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We write in advance of the 92nd session of the Committee on the Rights of the Child regarding Azerbaijan’s compliance with the Convention on the Rights of the Child. This submission includes information on the protection of education from attack during armed conflict and covers article 28 of the Convention. This is an updated submission following Human Rights Watch’s November 2020 submission to the committee during its 88th pre-session for its review of Azerbaijan.[1]


Protection of Education from Attack (article 28)

In September 2021, Human Rights Watch released a publication documenting attacks on schools by both sides to the conflict during the Nagorno-Karabakh War.[2] The report looked at what happened to schools during the fighting between September 27 and November 9, 2020, and revealed some of the consequences of the conflict for school children. We examined multiple cases of attacks on schools and the military use of schools by all parties to the conflict.

According to official data obtained shortly after the fighting ended, at least 71 Armenian schools,[3] including 2 in the Republic of Armenia, and 54 Azerbaijani schools were damaged or destroyed.[4] Dozens of other establishments that helped children flourish and fueled their personal development and growth were also damaged or destroyed, including kindergartens, arts schools and sports schools, and vocational schools.

Schools on both sides had closed in March 2020 due to the Covid-19 pandemic and had just reopened in mid-September. They closed again after the fighting began on September 27. Many schools were repurposed as shelters for the displaced.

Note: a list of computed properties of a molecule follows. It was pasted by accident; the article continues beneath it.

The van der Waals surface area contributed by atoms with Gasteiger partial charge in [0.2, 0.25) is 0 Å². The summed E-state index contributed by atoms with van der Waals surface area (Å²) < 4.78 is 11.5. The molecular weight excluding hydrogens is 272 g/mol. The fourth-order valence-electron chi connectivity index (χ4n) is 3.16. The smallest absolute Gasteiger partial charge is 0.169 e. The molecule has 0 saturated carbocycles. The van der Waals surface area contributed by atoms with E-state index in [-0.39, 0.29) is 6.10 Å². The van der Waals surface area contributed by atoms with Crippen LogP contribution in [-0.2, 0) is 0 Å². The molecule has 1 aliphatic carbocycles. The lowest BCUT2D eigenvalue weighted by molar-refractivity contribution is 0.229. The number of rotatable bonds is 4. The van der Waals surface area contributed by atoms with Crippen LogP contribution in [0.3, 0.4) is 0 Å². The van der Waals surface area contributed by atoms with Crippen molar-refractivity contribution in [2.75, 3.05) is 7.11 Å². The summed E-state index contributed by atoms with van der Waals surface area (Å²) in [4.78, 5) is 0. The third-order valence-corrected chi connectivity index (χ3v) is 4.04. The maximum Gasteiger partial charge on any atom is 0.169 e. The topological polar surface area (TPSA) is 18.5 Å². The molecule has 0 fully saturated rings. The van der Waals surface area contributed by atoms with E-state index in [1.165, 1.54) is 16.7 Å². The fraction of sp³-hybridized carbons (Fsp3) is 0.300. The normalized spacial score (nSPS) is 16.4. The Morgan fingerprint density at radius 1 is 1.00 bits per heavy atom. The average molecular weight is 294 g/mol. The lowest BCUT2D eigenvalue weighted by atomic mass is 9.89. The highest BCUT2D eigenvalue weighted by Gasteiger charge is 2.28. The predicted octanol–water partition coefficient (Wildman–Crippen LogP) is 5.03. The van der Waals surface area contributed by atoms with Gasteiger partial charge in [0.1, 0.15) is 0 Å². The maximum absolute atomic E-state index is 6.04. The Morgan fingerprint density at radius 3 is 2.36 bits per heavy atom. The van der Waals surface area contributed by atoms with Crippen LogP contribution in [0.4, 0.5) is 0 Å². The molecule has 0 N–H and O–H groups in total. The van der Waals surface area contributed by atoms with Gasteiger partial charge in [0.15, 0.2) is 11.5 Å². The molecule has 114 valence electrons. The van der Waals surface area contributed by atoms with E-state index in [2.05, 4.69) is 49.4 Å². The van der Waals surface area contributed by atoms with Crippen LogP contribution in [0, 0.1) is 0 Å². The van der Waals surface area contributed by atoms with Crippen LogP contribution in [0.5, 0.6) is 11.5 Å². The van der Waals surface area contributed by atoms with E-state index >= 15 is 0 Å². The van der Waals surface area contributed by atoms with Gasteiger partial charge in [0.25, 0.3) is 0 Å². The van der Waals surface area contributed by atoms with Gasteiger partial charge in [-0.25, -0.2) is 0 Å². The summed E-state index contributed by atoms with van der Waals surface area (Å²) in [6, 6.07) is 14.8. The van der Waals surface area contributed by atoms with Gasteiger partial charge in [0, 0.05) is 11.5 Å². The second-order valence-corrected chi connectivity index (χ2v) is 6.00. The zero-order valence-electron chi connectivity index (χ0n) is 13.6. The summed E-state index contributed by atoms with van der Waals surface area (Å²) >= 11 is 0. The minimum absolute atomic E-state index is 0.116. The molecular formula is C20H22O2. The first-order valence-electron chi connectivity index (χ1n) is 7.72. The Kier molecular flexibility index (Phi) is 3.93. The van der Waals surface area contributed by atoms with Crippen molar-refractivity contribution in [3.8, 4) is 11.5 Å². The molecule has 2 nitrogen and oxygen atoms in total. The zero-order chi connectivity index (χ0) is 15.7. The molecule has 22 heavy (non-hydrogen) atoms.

As of September 2021, Azerbaijan allocated 2.2 billion manat (US $1.29bn) for reconstruction of the territories it took control over at the end of the six-week war,[5] including an initial 7 million manat (US $4.1 m) to repair damaged schools.[6] Azerbaijan’s education minister told Human Rights Watch that he hoped to partner with the international community to build “child-friendly cities.” The area is reported to be contaminated by uncleared landmines and much of the infrastructure was razed.[7] Children have reported to account for more than a quarter of landmine victims since the 1990s, when the age of victims began to be recorded.[8] Neither Azerbaijan nor Armenia is a party to the international treaty prohibiting antipersonnel landmines.

Attacks on schools

On October 3, 2020, when their village came under shelling from Azerbaijani forces, an interviewee who goes by the initials of N.K., age 51, took her two daughters, one of whom was only 10 at the time, and fled for Stepanakert. On October 4, in her parents’ apartment in Stepanakert, she said, “suddenly, there was this roar, and glass flying everywhere.”[9] That same attack badly damaged Stepanakert’s School No. 10, across the street. Attacks apparently targeting the nearby main electrical substation struck the school at least six times over the course of the conflict, putting dozens of classrooms out of commission and cutting the school’s electrical and water supply.[10] Human Rights Watch concluded that Azerbaijan used munitions with wide-area effects, including fundamentally-inaccurate artillery rockets, and that the strikes may be indiscriminate and therefore unlawful.[11]

Other schools damaged by shelling in Stepanakert during the conflict include School No. 12, Kindergarten No. 1, a music school, and the kindergarten of the Armenian Evangelical Association, local de facto authorities informed us.[12]

Armenian authorities also reported that Azerbaijani drone strikes damaged two middle schools in the Armenian villages of Sotq and Kut, near the town of Vardenis.[13] They informed us that at 9 a.m. on October 14, a drone strike seriously wounded a 14-year-old boy on his way to pick potatoes in an agricultural field near Sotq with other civilians.[14]